Wisconsin tenants see higher rent, but what is driving up costs?

Pay more or be pushed out. Tenants are seeing increased rent in Milwaukee – and across the country. So what is driving up the costs?

An apartment at 55th and Burnham in Milwaukee is one of Jim Miller's few vacant units. When new renters move in, they will pay more for the apartment than the last tenants. 

"When it goes vacant, that’s when we’ll increase it the most, to align it with what the marketplace is," Miller said.

Jim Miller

According to realtor.com, median rent for the Milwaukee, Waukesha, and West Allis areas is up nearly 13% compared to this time last year. 

Rent for a two-bedroom apartment is up the most – nearly 16%. The median monthly rent in our area is now $1,550. One reason is the return to pre-COVID business.

"Prior to COVID, we were definitely in an increasing rent marketplace. I think that a lot of us paused that for COVID," Miller said.

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The hot housing market is also keeping first-time home buyers in apartments. Right now in Milwaukee, it costs 25% less to rent than to make monthly payments on a starter home.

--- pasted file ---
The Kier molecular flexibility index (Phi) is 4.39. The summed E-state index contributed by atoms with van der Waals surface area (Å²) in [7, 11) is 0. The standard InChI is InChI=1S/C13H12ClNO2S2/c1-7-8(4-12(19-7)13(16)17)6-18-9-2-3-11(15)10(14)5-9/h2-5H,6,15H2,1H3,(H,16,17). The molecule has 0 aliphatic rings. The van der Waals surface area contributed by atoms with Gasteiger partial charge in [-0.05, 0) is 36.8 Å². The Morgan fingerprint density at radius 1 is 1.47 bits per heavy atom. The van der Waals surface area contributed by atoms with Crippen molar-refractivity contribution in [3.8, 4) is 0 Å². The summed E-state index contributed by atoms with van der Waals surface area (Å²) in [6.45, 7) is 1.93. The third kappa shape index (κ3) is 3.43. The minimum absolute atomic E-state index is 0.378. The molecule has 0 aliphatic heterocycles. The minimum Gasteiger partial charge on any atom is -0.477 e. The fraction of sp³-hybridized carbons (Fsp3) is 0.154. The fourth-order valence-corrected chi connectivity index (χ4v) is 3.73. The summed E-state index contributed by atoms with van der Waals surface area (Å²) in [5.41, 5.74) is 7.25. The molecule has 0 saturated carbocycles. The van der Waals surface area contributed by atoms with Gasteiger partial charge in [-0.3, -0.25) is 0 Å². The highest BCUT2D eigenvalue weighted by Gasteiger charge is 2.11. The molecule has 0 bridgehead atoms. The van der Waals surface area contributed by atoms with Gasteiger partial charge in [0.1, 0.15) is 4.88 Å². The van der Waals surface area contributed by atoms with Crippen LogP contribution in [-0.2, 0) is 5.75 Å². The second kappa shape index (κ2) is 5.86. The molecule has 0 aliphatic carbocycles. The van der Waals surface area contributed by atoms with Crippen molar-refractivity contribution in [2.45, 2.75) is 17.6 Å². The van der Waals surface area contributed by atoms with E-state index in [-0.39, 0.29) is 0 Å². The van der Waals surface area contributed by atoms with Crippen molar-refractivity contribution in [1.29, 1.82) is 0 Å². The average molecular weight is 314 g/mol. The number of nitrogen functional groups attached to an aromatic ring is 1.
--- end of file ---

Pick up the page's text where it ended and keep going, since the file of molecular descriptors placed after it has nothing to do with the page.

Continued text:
"I saw an opportunity to sell my home and make a profit, so I did," said Mike Testa with Ogden and Company.

Testa is now renting in one of his company's buildings. 

Despite Element84 opening in West Allis mid-pandemic, demand for units is super high – despite market rent increases.

"They've certainly been increasing across the board whether it’s downtown or in the suburbs," Testa said.

Mike Testa

Also pushing up rent is the high cost of new home construction – and more demand for apartments in places like Bay View, Walker's Point, St. Francis, and Wauwatosa. Plus, more out-of-state corporate landlords are buying up properties. 

But while new renters move in, others are being pushed out.

"They've been paying $800 a month in their current places for the last four, five, six years – and all of a sudden their landlord is seeing this opportunity to raise their rent to $950, $1000 a month," Testa said.

"Tenants who are applying for assistance are still being told that your rent is going to go up," said Shawanna Lindenberg of Community Advocates. 

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Community Advocates disperses rent assistance – and said it is a hardship for tenants already struggling with inflation. 

"We're not necessarily seeing where property owners are making repairs or modifications or updates to these properties to make them better," Lindenberg said. 

Miller updated his latest unit before putting it back on the market. It is now $850 a month from $795.

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